BARBERVILLE, Fla. – Danny Lasoski and Jerry Russell unleashed an unstoppable apex predator at Volusia Speedway Park in 2000.
They were so preoccupied with whether or not they could that they didn’t stop to think if they should. In all honesty, however, they didn’t care.
The pair – Lasoski, a soon to be World of Outlaws NOS Energy Drink Sprint Car Series champion, and Russell, who had recently started Eagle Chassis – engineered a car that made the rule book sweat.
The frame was offset to the right, the cage was taller, the A-frame was moved back, the engine was off-center, the body was aero-focused, and there were a few other features Russell said he’s “not at liberty to talk about.”
But by the words of the rule book – or lack thereof – at the time, the car was legal.
“You have to understand, back in the day there was no weight rule,” Lasoski said. “What you brought to the race track was what you raced. Everybody was completely anal about being light. When the 1,200-pound rule came into effect (meaning all cars had to weigh a minimum of 1,200 pounds) I said, ‘If it’s going to be 1,200 pounds then I’m going to make sure it benefits me.’
“I like to go gray with everything. Even back in the day because (World of Outlaws founder) Ted Johnson was always on my ass about it. I was always trying to get an advantage. Every time I would come to Florida each year, I’d work all year to get an advantage. With this car, it was like, ‘Hey, man, we’ve got a clean sheet of paper. Let’s put a car together that is so obscene and so out of the box that you would never think to do that. We know they’re going to scream to high heaven about doing it, but there is nothing in the rule book that says you can’t do it.’
Russell started Eagle Chassis in 1998 after spending about 10 years at Maxim Chassis. Lasoski, a long-time friend, was one of his first customers.
When Lasoski teamed with Tony Stewart/Curb Agajanian Racing for the first time in 2000 to bring a car to Florida for eight nights, he and Russell concocted the idea for their mad creation.
Their first four nights with the car were at Volusia Speedway Park during the DIRTcar Nationals with the All Star Circuit of Champions. On night one, he dominated and won.
Then on night two, he dominated and won. Night three, he dominated and won. Night four … yeah, he won that too.
“It was the best handling car I ever had,” said Lasoski, who has 19 wins in total at Volusia. “I couldn’t do anything wrong. That’s how superior it was. We raced against a lot of good guys.”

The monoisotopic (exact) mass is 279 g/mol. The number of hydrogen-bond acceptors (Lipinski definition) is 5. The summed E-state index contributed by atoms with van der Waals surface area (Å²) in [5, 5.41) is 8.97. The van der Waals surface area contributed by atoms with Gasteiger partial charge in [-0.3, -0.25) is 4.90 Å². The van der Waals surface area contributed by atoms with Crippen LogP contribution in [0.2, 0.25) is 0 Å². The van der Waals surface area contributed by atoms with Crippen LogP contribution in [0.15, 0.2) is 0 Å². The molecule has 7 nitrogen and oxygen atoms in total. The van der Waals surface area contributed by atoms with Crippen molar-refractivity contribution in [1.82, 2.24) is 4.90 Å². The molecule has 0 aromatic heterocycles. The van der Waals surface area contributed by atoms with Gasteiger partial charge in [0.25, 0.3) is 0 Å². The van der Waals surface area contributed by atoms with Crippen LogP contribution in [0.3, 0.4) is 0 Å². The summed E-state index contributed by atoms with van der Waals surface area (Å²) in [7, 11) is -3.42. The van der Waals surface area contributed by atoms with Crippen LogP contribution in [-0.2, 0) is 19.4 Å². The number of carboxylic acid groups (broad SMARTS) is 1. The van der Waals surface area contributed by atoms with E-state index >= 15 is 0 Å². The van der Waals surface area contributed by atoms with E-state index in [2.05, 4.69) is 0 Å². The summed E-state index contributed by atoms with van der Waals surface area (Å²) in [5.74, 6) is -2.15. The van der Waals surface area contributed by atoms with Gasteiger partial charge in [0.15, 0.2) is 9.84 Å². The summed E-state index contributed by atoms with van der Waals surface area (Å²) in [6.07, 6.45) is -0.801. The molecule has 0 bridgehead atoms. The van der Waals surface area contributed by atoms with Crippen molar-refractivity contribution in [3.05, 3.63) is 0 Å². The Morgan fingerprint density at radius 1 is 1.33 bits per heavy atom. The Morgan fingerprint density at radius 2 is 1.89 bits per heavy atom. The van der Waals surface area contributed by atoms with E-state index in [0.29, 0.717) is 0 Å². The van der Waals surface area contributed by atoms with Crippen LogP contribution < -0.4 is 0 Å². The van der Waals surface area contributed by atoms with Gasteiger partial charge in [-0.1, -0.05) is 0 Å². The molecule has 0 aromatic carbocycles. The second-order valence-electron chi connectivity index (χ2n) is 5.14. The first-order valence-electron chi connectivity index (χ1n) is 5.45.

As expected, though, the car didn’t avoid controversy. They had to cut body panels off the first night and throughout the week, according to Russell.
“It really and truly wasn’t the body. We were just hiding other things in it that they couldn’t see,” Russell said.
After Volusia, Lasoski continued his dominance in the unique No. 20 car during four nights of racing at East Bay Raceway Park. He won three of the four events and finished third in the one event he didn’t win.
According to Russell, the reason they didn’t win the one race was due to an engine issue.
At the end of the eight nights in Florida, Lasoski returned to his full-time World of Outlaws ride with Roth Motorsports and Russell hung the car in the ceiling of his shop. He didn’t have room on the ground for it, but mainly he didn’t want people looking at it.
Some people still tried to copy the car, to Russell’s amusement. He knew they didn’t know what they were trying to copy, he said.
The car stayed in Russell’s ceiling for the rest of 2000 and the majority of 2001. They brought it back done for the last handful of World of Outlaws races in 2001 as Lasoski competed for his first championship with TSR.
“I took it back down, put a new body on it and he actually finished the last six or eight races with that car and ended up winning the points championship with it (beating Mark Kinser by 30 points),” Russell said. “It was a good car.
“It was more of a head game than anything. That’s why we took it out of the ceiling and put a body on it. Then, after he won the points championship, we brought it back and hung it in the ceiling again for another eight years or so.”
The car now resides as an iconic artifact in Tony Stewart’s car collection. Russell gifted Stewart the car since it brought him his first World of Outlaws championship as an owner.
By today’s standards, the car is far from legal. However, life found a way for it to live on.
Elements of the car, such as the taller cage and more aero-focused body, became common-place throughout the years.
“It was way ahead of its time,” Lasoski said.